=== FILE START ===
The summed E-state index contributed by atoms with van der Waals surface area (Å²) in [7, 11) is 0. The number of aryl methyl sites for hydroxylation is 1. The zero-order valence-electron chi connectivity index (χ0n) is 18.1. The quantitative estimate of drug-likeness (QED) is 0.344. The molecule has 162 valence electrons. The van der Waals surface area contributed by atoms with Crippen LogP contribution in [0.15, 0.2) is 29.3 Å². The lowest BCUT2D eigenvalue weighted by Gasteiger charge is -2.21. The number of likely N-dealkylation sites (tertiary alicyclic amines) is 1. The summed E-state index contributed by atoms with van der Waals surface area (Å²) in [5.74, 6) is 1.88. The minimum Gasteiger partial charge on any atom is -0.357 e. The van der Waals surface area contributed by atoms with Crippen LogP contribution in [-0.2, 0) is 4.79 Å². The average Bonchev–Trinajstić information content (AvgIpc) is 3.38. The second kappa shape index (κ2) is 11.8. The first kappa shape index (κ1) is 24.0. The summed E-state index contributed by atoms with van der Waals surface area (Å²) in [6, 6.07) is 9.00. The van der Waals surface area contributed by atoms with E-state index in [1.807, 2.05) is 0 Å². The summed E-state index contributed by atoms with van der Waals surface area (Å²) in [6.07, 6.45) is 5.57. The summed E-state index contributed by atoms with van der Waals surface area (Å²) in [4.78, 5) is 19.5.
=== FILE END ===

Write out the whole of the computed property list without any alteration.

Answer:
The summed E-state index contributed by atoms with van der Waals surface area (Å²) in [7, 11) is 0. The number of aryl methyl sites for hydroxylation is 1. The zero-order valence-electron chi connectivity index (χ0n) is 18.1. The quantitative estimate of drug-likeness (QED) is 0.344. The molecule has 162 valence electrons. The van der Waals surface area contributed by atoms with Crippen LogP contribution in [0.15, 0.2) is 29.3 Å². The lowest BCUT2D eigenvalue weighted by Gasteiger charge is -2.21. The number of likely N-dealkylation sites (tertiary alicyclic amines) is 1. The summed E-state index contributed by atoms with van der Waals surface area (Å²) in [5.74, 6) is 1.88. The minimum Gasteiger partial charge on any atom is -0.357 e. The van der Waals surface area contributed by atoms with Crippen LogP contribution in [-0.2, 0) is 4.79 Å². The average Bonchev–Trinajstić information content (AvgIpc) is 3.38. The second kappa shape index (κ2) is 11.8. The first kappa shape index (κ1) is 24.0. The summed E-state index contributed by atoms with van der Waals surface area (Å²) in [6, 6.07) is 9.00. The van der Waals surface area contributed by atoms with E-state index in [1.807, 2.05) is 0 Å². The summed E-state index contributed by atoms with van der Waals surface area (Å²) in [6.07, 6.45) is 5.57. The summed E-state index contributed by atoms with van der Waals surface area (Å²) in [4.78, 5) is 19.5.